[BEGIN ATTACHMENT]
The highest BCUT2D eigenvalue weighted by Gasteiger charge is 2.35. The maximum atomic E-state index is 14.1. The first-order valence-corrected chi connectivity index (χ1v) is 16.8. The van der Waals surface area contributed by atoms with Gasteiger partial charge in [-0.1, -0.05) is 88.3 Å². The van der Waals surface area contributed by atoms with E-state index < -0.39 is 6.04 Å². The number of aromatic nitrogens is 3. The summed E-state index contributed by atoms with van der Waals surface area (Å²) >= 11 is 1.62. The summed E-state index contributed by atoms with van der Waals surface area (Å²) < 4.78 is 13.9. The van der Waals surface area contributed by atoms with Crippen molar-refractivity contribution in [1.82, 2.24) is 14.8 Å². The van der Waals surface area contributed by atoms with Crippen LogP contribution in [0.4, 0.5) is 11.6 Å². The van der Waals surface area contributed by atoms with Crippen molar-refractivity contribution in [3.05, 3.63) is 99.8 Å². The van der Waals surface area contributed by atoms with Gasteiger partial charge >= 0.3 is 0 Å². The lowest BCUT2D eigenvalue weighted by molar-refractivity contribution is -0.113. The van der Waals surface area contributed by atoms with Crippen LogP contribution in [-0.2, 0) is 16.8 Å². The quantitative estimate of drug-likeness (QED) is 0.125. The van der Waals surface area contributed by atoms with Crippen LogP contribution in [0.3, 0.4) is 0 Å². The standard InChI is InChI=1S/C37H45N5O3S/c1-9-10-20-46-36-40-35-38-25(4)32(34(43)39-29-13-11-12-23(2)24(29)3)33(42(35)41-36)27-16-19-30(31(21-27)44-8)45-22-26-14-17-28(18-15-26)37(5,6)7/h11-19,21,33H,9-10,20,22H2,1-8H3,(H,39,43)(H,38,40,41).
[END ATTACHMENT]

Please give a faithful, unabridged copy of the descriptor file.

The highest BCUT2D eigenvalue weighted by Gasteiger charge is 2.35. The maximum atomic E-state index is 14.1. The first-order valence-corrected chi connectivity index (χ1v) is 16.8. The van der Waals surface area contributed by atoms with Gasteiger partial charge in [-0.1, -0.05) is 88.3 Å². The van der Waals surface area contributed by atoms with E-state index < -0.39 is 6.04 Å². The number of aromatic nitrogens is 3. The summed E-state index contributed by atoms with van der Waals surface area (Å²) >= 11 is 1.62. The summed E-state index contributed by atoms with van der Waals surface area (Å²) < 4.78 is 13.9. The van der Waals surface area contributed by atoms with Crippen molar-refractivity contribution in [1.82, 2.24) is 14.8 Å². The van der Waals surface area contributed by atoms with Crippen LogP contribution in [0.4, 0.5) is 11.6 Å². The van der Waals surface area contributed by atoms with Crippen molar-refractivity contribution in [3.05, 3.63) is 99.8 Å². The van der Waals surface area contributed by atoms with Gasteiger partial charge >= 0.3 is 0 Å². The lowest BCUT2D eigenvalue weighted by molar-refractivity contribution is -0.113. The van der Waals surface area contributed by atoms with Crippen LogP contribution in [-0.2, 0) is 16.8 Å². The quantitative estimate of drug-likeness (QED) is 0.125. The van der Waals surface area contributed by atoms with Crippen LogP contribution in [0.3, 0.4) is 0 Å². The standard InChI is InChI=1S/C37H45N5O3S/c1-9-10-20-46-36-40-35-38-25(4)32(34(43)39-29-13-11-12-23(2)24(29)3)33(42(35)41-36)27-16-19-30(31(21-27)44-8)45-22-26-14-17-28(18-15-26)37(5,6)7/h11-19,21,33H,9-10,20,22H2,1-8H3,(H,39,43)(H,38,40,41).